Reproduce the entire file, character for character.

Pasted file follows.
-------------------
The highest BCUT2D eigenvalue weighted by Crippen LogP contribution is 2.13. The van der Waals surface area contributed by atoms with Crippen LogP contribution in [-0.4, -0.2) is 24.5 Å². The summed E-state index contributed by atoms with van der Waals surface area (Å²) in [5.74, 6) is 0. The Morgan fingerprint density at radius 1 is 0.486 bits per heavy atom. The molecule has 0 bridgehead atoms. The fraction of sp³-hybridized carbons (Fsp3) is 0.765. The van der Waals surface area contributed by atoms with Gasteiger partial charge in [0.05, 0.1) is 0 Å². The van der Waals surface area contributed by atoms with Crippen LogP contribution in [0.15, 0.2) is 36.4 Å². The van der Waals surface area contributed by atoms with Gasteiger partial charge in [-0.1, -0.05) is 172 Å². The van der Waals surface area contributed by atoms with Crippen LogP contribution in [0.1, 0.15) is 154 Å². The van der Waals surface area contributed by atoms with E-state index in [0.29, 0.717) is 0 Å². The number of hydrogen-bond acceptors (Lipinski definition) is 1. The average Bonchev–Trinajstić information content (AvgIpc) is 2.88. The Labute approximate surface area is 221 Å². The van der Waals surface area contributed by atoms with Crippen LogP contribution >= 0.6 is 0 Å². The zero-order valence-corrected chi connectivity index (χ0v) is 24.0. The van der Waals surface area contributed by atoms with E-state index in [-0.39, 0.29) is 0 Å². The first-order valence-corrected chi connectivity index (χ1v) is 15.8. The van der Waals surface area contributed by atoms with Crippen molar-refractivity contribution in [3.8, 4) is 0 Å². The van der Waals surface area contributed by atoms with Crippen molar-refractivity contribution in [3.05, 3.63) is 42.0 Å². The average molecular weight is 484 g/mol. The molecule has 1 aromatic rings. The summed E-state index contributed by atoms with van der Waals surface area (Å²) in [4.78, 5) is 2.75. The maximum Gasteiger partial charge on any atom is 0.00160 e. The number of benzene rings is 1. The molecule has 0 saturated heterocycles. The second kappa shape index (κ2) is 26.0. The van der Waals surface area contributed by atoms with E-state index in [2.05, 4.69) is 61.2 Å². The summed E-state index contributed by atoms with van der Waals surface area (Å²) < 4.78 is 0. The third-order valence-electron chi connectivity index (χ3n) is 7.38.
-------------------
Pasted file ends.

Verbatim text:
The highest BCUT2D eigenvalue weighted by Crippen LogP contribution is 2.13. The van der Waals surface area contributed by atoms with Crippen LogP contribution in [-0.4, -0.2) is 24.5 Å². The summed E-state index contributed by atoms with van der Waals surface area (Å²) in [5.74, 6) is 0. The Morgan fingerprint density at radius 1 is 0.486 bits per heavy atom. The molecule has 0 bridgehead atoms. The fraction of sp³-hybridized carbons (Fsp3) is 0.765. The van der Waals surface area contributed by atoms with Gasteiger partial charge in [0.05, 0.1) is 0 Å². The van der Waals surface area contributed by atoms with Crippen LogP contribution in [0.15, 0.2) is 36.4 Å². The van der Waals surface area contributed by atoms with Gasteiger partial charge in [-0.1, -0.05) is 172 Å². The van der Waals surface area contributed by atoms with Crippen LogP contribution in [0.1, 0.15) is 154 Å². The van der Waals surface area contributed by atoms with E-state index in [0.29, 0.717) is 0 Å². The number of hydrogen-bond acceptors (Lipinski definition) is 1. The average Bonchev–Trinajstić information content (AvgIpc) is 2.88. The Labute approximate surface area is 221 Å². The van der Waals surface area contributed by atoms with Crippen LogP contribution >= 0.6 is 0 Å². The zero-order valence-corrected chi connectivity index (χ0v) is 24.0. The van der Waals surface area contributed by atoms with E-state index in [-0.39, 0.29) is 0 Å². The first-order valence-corrected chi connectivity index (χ1v) is 15.8. The van der Waals surface area contributed by atoms with Crippen molar-refractivity contribution in [3.8, 4) is 0 Å². The van der Waals surface area contributed by atoms with Crippen molar-refractivity contribution in [3.05, 3.63) is 42.0 Å². The average molecular weight is 484 g/mol. The molecule has 1 aromatic rings. The summed E-state index contributed by atoms with van der Waals surface area (Å²) in [4.78, 5) is 2.75. The maximum Gasteiger partial charge on any atom is 0.00160 e. The number of benzene rings is 1. The molecule has 0 saturated heterocycles. The second kappa shape index (κ2) is 26.0. The van der Waals surface area contributed by atoms with E-state index in [2.05, 4.69) is 61.2 Å². The summed E-state index contributed by atoms with van der Waals surface area (Å²) < 4.78 is 0. The third-order valence-electron chi connectivity index (χ3n) is 7.38.